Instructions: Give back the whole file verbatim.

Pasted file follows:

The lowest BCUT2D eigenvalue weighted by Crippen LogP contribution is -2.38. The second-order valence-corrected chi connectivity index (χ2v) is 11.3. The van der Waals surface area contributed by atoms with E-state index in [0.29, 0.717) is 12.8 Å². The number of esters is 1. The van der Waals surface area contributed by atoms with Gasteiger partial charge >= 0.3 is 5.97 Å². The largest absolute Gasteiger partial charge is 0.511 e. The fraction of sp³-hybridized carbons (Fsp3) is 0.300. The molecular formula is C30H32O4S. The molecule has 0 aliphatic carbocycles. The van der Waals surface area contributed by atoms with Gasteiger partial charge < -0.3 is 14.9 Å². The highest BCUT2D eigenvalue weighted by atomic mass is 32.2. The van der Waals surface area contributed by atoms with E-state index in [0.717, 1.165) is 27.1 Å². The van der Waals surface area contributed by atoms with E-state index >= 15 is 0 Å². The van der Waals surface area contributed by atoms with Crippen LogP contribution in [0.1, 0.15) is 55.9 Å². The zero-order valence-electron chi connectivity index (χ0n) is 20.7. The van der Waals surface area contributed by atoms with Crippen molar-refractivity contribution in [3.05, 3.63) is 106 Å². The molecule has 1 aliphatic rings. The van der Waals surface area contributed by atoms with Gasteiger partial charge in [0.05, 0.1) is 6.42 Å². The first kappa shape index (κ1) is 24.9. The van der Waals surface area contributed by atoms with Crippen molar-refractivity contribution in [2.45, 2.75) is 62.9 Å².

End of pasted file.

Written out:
The lowest BCUT2D eigenvalue weighted by Crippen LogP contribution is -2.38. The second-order valence-corrected chi connectivity index (χ2v) is 11.3. The van der Waals surface area contributed by atoms with E-state index in [0.29, 0.717) is 12.8 Å². The number of esters is 1. The van der Waals surface area contributed by atoms with Gasteiger partial charge >= 0.3 is 5.97 Å². The largest absolute Gasteiger partial charge is 0.511 e. The fraction of sp³-hybridized carbons (Fsp3) is 0.300. The molecular formula is C30H32O4S. The molecule has 0 aliphatic carbocycles. The van der Waals surface area contributed by atoms with Gasteiger partial charge < -0.3 is 14.9 Å². The highest BCUT2D eigenvalue weighted by atomic mass is 32.2. The van der Waals surface area contributed by atoms with E-state index in [0.717, 1.165) is 27.1 Å². The van der Waals surface area contributed by atoms with E-state index >= 15 is 0 Å². The van der Waals surface area contributed by atoms with Crippen LogP contribution in [0.1, 0.15) is 55.9 Å². The zero-order valence-electron chi connectivity index (χ0n) is 20.7. The van der Waals surface area contributed by atoms with Crippen molar-refractivity contribution in [3.05, 3.63) is 106 Å². The molecule has 1 aliphatic rings. The van der Waals surface area contributed by atoms with Gasteiger partial charge in [0.05, 0.1) is 6.42 Å². The first kappa shape index (κ1) is 24.9. The van der Waals surface area contributed by atoms with Crippen molar-refractivity contribution in [2.45, 2.75) is 62.9 Å².